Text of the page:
Darkness in 3D:
For a film that aimed at a pan-Indian release, the title, Vikrant Rona, does not fit. In Hindi ‘rona’ is to weep, and no, the hero is not a tragic tear-shedder. He is an Amitabh Bachchan-inspired rogue cop, who lands up in a fictional place where the sun does not shine.
The film, directed by Anup Bhandari, is set in Kamarottu village surrounded by thick forests and haunted buildings with cellars and attics littered with antique junk, and in an indeterminate period that can be only guessed at because Hema Malini is mentioned in a dialogue. The location is a head-scratcher too, where people speak Hindi (dubbed from the original Kannada), Marathi, Bhojpuri, but names and costumes place them in Karnataka.
In a scary prologue, a woman driving a car is attacked and her daughter kidnapped. This foreshadows a later plot point about kids mysteriously being found hanged to death in the jungle, with the faces painted in yakshagana colours.
A family arrives there to conduct the wedding of their daughter Panna (Neetha Ashok) in their ancestral home, and told by Janardhan Gambhir (Madhusudan Rao), the perpetually angry patriarch of the village, that the spooky mansion cannot be opened without a pooja. Then Gambhir’s long-missing son, Sanju (Nirup Bhandari) turns up, the local cop’s headless body is found in a well, and a sinister game is afoot.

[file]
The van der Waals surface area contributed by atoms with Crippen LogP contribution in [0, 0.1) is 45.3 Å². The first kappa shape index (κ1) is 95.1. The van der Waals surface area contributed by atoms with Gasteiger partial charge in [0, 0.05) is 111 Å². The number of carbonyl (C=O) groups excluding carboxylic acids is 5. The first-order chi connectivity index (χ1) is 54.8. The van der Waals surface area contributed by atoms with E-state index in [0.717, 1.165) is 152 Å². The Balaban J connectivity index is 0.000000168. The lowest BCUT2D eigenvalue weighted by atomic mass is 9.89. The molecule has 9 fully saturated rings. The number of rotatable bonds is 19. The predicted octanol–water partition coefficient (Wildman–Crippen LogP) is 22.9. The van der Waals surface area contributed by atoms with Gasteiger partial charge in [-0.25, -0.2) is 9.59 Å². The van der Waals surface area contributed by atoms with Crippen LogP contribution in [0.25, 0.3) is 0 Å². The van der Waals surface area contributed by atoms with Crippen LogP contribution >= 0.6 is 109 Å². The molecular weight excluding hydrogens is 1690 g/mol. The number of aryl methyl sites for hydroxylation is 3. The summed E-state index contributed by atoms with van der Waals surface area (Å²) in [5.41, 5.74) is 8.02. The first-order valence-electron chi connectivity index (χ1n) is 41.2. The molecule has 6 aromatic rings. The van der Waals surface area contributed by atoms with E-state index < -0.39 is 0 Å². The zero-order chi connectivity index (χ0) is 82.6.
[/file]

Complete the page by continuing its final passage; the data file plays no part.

The new inspector, Vikrant Rona (Kichcha Sudeep) arrives in a ship large enough to carry his jeep, and while he gets into a fight—de rigeur ‘introduction’ scene for a macho film hero—he seems to ignore the contraband ostensibly being smuggled in.
He orders his subordinates around, like they were his personal servants and later insists on moving into the haunted house. He wanders around the jungle, always in the dark, is duly attacked by strange men, who are duly thrashed by him. At some point the sixteen abducted and murdered children are casually mentioned, and for no reason but to spread some extra red herrings into the pickle, there is also a cross-border smuggler introduced—what he smuggles and to whom it is not clear.
The plot—such as it is—keeps getting weirder by the minute, and scenes leapfrog round with no control. Songs are randomly inserted, and Jacqueline Fernandez air-dropped probably from another pot-boiler, as a woman who runs the local booze joint and obliges with an ‘item’ number, so that Vikrant gets a chance to shake a leg too. When he feels like it, Vikrant pulls out a whip and pretends to be Indiana Jones, when he feels like it, he paints his face, growls and chants. For a comedy track, there is a Muslim taxi driver with eleven children!
The family drama and a love triangle keeps running in the background. Panna has more courage and curiosity than the local cops and keeps stumbling into crime scenes, hidden clues and things that go bump in the night.
The viewer—3D glasses in place—can only watch the terrific, if overdone production design; action and scare sequences, beautifully lit, composed and shot (William David), not coming together in any coherent manner. Once the back story is revealed, it does make some sense, but why bury it in a fog of extraneous characters, needless complications and all round bizarrerie. It is exasperating to watch so much effort expended for so little effect, because the end result of it all is bafflement and boredom.
(This piece first appeared in rediff.com)